Thursday, April 6, 2017
The Blighted Earth - Chapter 4 (under construction)
We were walking for hours, and still the piles of bones didn’t seem to have an end in sight. I was so caught up in trying not to step on them where I realized I hadn’t taken my medicine for the day. I looked up at the sky to gauge how long it had been since my last dose. It didn’t help that my thoughts were clouding over as I tried to calculate while tip-toeing around the dead.
The crunch of a dried-up femur made me stop.
“I think now is a good time to take a break,” I said as I plopped down to sit where I stood, minding the bodies. I dug around my supplies and pulled out my little leather pouch of salt and a jug of water.
“Here I thought you were trying to drive me insane,” Eĵas said as he sat down next to me, moving to do the same. “It would be a cruel irony if I were the one to fall into madness and you would be the one to have to kill me, wouldn’t it?”
I poured the pouch’s contents into my mouth and chased it down with gulps of water, the dryness and saltiness an unpleasant sensation. A necessary evil.
“Why didn’t you say anything?” I asked.
A slight frown of distaste pulled at Eĵas’s mouth after he finished his own dose. “I don’t know about you, but I rather hate the valley of bones we’re surrounded by. I want to get out of here as soon as possible.”
“You don’t actually believe that the madness is still in these corpses, do you?”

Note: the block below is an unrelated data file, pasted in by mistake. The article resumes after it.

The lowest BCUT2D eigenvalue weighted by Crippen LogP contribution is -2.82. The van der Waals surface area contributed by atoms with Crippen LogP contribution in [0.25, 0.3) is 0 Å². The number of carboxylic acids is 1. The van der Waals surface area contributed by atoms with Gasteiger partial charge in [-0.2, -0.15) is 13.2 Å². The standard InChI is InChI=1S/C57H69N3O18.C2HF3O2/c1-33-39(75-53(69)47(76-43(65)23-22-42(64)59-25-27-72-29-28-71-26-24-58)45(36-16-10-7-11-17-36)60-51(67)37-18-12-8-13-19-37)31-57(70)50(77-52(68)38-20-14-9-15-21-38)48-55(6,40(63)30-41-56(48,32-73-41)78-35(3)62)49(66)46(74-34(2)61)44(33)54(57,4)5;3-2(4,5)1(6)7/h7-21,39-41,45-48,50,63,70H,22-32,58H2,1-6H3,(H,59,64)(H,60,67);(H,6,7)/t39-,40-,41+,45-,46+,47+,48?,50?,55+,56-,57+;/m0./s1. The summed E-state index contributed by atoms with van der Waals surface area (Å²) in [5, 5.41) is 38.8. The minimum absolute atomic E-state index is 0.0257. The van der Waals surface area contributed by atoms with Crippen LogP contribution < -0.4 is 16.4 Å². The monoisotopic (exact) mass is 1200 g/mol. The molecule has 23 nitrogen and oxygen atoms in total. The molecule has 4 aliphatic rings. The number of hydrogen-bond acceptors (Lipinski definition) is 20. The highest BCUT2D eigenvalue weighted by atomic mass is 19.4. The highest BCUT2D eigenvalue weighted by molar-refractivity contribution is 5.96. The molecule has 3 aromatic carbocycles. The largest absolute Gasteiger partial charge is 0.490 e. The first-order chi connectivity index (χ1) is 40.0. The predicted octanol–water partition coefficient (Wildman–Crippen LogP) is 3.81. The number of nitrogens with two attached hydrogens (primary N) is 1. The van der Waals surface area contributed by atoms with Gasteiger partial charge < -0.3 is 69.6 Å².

“Perhaps before, but honestly, I’m skeptical now. It’s as you’ve said: we’re surrounded by the dead. Have we been driven insane yet? No.”
At that moment, a chilling gust of wind blasted from the top of the mountain, the force enough to rustle and jostle the piles of bones around us to roll down the mountain.
Eĵas yanked me to my feet by my arm and started running down the incline, ignoring where the bones were laid and crunching them into dust under his feet.
“What’s that for? Watch where you’re stepping!” I shouted, trying to mind where my own steps landed. How could he so blatantly disregard the bodies?
“There’s an encroaching avalanche of skeletons, and you’re peeved at the fact that I’m damaging them?” he reprimanded, my arm still in his grasp.
That was when I noticed the loud rumbling in the distance and I looked at the bone piles behind us. Or, more like one gigantic pile that was forming by the increasing momentum of skeletons down the mountain.
That wasn’t good.
“There’s no way we could outrun it,” I realized aloud.
I yanked back my arm, causing Eĵas to halt his retreat and stare at me confused. I shook my head, not having the time to explain, and planted my feet into the ground.
I probably looked like an idiot to him with my arms waving around without any real patterns to them as I not-so-gently tried to ask the ground to help me grow a tree as a barrier to the falling bones. The surge of energy that I felt blocking me from doing so indicated that my request was denied.
Not a big tree then. I settled on two saplings and weaving vines between them to catch the corpses into a makeshift net-like lean-to. The energies in the earth fought against me each time a new vine sprouted from the ground and I felt their magic tearing into the very essence of my being.